In spite of that the first paper about the RSA algorithm has been published in 1977, thus it is almost fifty years old, a large percentage of key pairs related to certificates still relies on the algorithm. In our previous post, some aspects of RSA were mentioned namely that how safe is the algortihm, and that what do the corresponding sunset dates mean, however there was no mention of practical considerations for end users.
Cryptographic keys used in public key infrastructures may greatly differ from each other regarding their management and security needs; this usually depends on for how long we want to use them. This validity period may be a few minutes (e.g., for so-called short-term certificates) but it may even be fifty years (in case of long-term preservation/archiving). In the first example, out key is almost for one use, because its validity is so short that it cannot even be abused. However, if we wanted to preserve a file for a long time, it is important that it would be protected by a cryptographic algorithm that is secure for the whole preservation period (cannot be broken). Thus, in these cases, it is necessary to re-timestamp them, which means regularly applying a time stamp with a newer time stamp that uses an up-to-date algorithm, which protects the entire file.
About what qualifies as an up-to-date algorithm, specification ETSI TS 119 312 (AlgoPaper) makes provisions in Europe. According to the current version of the AlgoPaper, the most widely used RSA signature suite, sha256RSA with a 2048-bit key size is only supported until the end of 2025 (and according to our background information, it is not likely that this deadline will be postponed). AlgoPaper however does not specify a sunset date regarding ECC (Elliptic Curve Cryptography)-based solutions, and because more and more implementations and users have ECC keys, it is likely that it will replace RSA in the world of e-signatures.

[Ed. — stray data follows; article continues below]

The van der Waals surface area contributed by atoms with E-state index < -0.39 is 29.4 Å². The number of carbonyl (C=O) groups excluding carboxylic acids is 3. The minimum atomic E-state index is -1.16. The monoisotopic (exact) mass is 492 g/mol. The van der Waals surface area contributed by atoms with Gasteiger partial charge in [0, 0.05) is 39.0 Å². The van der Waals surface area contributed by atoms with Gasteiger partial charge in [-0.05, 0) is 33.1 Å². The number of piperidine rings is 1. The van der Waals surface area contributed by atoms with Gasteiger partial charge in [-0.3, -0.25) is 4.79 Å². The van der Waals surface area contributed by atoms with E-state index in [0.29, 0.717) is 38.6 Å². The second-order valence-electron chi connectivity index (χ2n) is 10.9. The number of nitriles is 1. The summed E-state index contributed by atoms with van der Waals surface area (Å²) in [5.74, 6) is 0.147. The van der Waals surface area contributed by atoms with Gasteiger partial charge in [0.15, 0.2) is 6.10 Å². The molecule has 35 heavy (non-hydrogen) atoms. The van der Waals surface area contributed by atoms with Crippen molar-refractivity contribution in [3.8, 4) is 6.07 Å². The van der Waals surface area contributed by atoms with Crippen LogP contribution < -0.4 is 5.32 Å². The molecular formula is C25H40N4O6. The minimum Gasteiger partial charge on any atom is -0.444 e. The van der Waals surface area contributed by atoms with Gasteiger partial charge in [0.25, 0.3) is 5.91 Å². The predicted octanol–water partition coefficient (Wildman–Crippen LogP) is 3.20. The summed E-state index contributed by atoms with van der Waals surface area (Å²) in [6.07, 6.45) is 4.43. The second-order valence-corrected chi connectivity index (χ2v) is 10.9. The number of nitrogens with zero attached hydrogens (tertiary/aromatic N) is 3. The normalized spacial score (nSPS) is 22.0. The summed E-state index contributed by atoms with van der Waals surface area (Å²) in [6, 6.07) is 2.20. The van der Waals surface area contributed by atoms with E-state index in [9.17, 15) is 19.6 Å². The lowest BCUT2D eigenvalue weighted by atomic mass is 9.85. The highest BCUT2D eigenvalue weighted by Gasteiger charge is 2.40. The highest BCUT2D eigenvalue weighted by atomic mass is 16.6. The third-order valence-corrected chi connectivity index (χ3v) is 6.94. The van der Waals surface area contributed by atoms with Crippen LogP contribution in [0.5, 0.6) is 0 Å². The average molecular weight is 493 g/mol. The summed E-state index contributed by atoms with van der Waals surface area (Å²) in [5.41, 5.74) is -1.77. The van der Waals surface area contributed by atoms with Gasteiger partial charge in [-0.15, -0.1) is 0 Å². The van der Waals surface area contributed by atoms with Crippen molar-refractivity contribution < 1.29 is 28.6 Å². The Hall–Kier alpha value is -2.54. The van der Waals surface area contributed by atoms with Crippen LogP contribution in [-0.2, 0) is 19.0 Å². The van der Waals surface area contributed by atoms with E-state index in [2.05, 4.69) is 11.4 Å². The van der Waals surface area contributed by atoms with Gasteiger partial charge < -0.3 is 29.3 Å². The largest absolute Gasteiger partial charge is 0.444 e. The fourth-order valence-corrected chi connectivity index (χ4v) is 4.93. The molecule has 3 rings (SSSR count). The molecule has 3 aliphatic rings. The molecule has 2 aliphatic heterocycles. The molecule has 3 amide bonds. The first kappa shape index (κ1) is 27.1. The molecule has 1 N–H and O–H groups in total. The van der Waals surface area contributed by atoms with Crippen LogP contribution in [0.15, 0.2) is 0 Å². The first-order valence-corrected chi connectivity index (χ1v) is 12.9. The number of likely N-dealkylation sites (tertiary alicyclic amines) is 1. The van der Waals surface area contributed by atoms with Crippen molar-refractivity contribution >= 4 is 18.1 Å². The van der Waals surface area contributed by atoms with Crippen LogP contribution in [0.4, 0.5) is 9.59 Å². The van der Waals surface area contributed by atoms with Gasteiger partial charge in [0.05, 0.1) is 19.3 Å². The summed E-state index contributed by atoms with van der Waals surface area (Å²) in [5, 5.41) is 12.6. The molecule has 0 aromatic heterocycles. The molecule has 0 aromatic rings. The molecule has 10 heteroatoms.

The sunset date of sha256RSA means that these RSA-2048-protected files shall be re-timestamped with a stronger (typically ECC) time stamp on 31st December 2025 at the latest. It is also worth to apply more up-to-date (typically ECC) time stamps on our signatures even before the deadline, and it is worth switching to more up-to-date (typically ECC) signature algorithms.
If someone misses the change-over, they have to prepare having a lot of trouble with their preserved files, especially if they have to provide the validity of their electronically signed documents.
Luckily, as an end user, the problems with algorithms can easily be avoided. All we have to do is:
If we take care of the above, we will likely have no problems regarding algorithms.
It is important to note that users of Microsec’s long-term (11-year) ECC time stamps only need to re-timestamp in 2033, while with RSA-2048 solutions, the task can only be procrastinated at the latest until 2025.
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